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I had submitted an updated version of Love is a Virus to an anthology. I’ve been trying to get accepted by a specific editor for a long time now, and I had yet to succeed. I was hoping Love is a Virus would be a good fit, but alas it was not.

Rejection always stings, but sometimes it stings a little more when it’s someone you really want to work with as opposed to anthology you think might work out. But, having said that, it’s also part of #writerlife and it’s especially part of trying to get into popular anthologies.

The most common response a writer gets is “no.”

It stings, it can ding your confidence, but you can’t get so in your head that you can’t move past–that way lies madness.

My solution for dealing with submissions is to assume a no and hope for a yes. It’s perhaps a bit reflective of my approach to life–I’m a prepare for the worst, hope for the best woman when it comes to most things. But it doesn’t protect from that sting.

So what do I do?

I acknowledge the sting. I pout a little.

Then I get back to work.


I got a form rejection letter today.  A rejection doesn’t mean “you suck and should never write again.”  Most frequently it means “your story didn’t fit our anthology”–maybe they have too many teacher/student stories already, or have their spanking story, or whatever.  In this case, the form letter specifically states that there were over 300 submissions for 30 slots…that means 90% of us received a rejection.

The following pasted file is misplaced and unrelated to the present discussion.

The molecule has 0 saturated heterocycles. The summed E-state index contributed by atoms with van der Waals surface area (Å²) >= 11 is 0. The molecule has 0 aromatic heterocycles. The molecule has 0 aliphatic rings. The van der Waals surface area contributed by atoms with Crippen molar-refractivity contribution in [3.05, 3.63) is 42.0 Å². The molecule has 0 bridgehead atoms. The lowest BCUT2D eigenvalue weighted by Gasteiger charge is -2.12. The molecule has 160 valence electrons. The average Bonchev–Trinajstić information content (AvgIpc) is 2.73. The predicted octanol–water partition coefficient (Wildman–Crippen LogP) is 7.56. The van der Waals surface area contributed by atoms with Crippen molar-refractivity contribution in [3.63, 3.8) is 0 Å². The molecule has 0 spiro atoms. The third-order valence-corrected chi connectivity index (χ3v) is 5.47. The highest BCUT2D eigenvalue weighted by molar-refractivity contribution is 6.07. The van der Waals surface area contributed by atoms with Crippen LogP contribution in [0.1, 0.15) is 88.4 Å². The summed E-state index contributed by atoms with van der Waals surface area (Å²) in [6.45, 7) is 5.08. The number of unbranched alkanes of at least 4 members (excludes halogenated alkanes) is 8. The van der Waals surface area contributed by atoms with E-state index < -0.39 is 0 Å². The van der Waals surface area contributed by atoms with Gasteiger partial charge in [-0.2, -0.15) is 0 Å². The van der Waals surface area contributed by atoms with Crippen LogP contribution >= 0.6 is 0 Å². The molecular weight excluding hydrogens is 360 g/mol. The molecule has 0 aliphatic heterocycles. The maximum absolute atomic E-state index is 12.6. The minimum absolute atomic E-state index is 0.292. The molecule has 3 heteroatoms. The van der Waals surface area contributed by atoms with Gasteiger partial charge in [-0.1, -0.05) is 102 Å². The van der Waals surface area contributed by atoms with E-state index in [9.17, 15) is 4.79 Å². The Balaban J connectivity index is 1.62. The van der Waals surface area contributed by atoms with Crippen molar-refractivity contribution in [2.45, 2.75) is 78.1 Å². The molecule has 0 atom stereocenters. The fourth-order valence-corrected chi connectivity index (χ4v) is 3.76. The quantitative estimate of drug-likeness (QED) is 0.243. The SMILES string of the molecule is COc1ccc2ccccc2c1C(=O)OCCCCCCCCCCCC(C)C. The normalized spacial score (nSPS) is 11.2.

It still sucks.

However, you can’t let a rejection letter shut you down.  In my case, I move the story out of my “submitted folder” into a “possible submissions” folder.  I may also have indulged in some “I got rejected” chocolate.

I also have perspective if I’m being honest with myself.  This was my first m/m story, it was written a bit hastily, and while it’s a good story, it’s a bit niche (it’s a christmas story with nerdy characters–very niche, possibly).  The acceptance odds were not super high to begin with.  But it was fun to write, and I love the characters.  It was also useful to have written a m/m story and to have gained the experience.  Hopefully when I edit it for another submission attempt or write my next m/m story, I’ll have a stronger piece thanks to this experience.

Still sucks.

But I have Nano character sketches to write, a non-fic piece to finish, and a trip to MONOLITIHICTHEMEPARK to plan.  Plus the newly minted 1 year old is getting more and more interested in walking.  So I can’t dwell–I move on.